The SEC’s Office of Investor Education and Advocacy is issuing this Investor Bulletin to inform you about features, and some potential risks, of alternative mutual funds.
Alternative Mutual Funds Are Not Typical Mutual Funds
Alternative mutual funds (sometimes called alt funds or liquid alts) are publicly offered, SEC-registered mutual funds that hold non-traditional investments or use complex investment and trading strategies. Investors considering alt funds should be aware of their unique characteristics and risks.
- Investment Objectives: Alternative mutual funds include a wide range of investment objectives designed to meet various investment needs. Many alt funds try to minimize swings in the value of their investments and reduce risks by spreading their investments among different asset types and/or using complex trading strategies. Some alt funds seek to generate above-market returns relative to other mutual funds that have a similar benchmark.
- Investments: Unlike traditional mutual funds, alt funds often seek to accomplish their investment objectives by investing in non-traditional investments. For example, alt funds might invest in assets such as global real estate, start-up companies, or commodities such as gold or oil. These investments can sometimes offer greater diversification or different returns than more traditional investments such as stocks, bonds, and cash.
- Strategies: Alt funds generally use more complex investment and trading strategies than more traditional mutual funds. For example, alt funds may sell stocks short, use derivatives, or follow "absolute return" or “market neutral” strategies that seek positive returns even when the stock markets fall. However, these strategies may result in higher costs and additional risks than traditionally managed funds.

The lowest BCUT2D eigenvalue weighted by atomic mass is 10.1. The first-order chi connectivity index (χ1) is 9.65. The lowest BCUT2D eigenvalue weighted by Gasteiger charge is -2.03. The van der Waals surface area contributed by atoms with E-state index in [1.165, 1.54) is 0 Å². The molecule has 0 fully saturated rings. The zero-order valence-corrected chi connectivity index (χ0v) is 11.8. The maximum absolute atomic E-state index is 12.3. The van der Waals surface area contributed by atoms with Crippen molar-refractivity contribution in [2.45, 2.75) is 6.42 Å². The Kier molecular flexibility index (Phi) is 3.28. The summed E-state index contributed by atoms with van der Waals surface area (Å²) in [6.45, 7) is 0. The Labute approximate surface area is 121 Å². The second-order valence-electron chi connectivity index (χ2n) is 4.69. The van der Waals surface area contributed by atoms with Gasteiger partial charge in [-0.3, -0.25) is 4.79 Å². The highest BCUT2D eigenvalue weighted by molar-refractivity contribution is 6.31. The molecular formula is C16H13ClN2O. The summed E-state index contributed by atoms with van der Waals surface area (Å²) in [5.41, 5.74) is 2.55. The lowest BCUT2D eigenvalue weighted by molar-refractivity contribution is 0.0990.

How Do Alternative Mutual Funds Compare with Hedge Funds?
Alternative mutual funds often have similar investments and strategies to those of hedge funds, and thus alternative mutual funds may sometimes be marketed or sold as “hedge fund-like” options for retail investors. However, alt funds differ from hedge funds in several important ways.
- Regulatory safeguards: As mutual funds, alt funds are regulated under the Investment Company Act of 1940, which provides certain safeguards. These protections include limits on illiquid investments, restrictions on borrowings and debt, and the requirement to allow investors to sell their shares at any time. Hedge funds are not required to follow these regulations, and therefore may pursue non-traditional strategies and investments without the same regulatory safeguards.
- Open to the public: Any investor may purchase shares of alternative mutual funds. In contrast, hedge funds shares can only be purchased by “accredited investors” or “qualified purchasers” who are required to have a minimum level of income or assets. This is designed to limit investors in hedge funds to those who are financially sophisticated and generally can bear the risks of investing in funds that are not subject to the regulatory safeguards.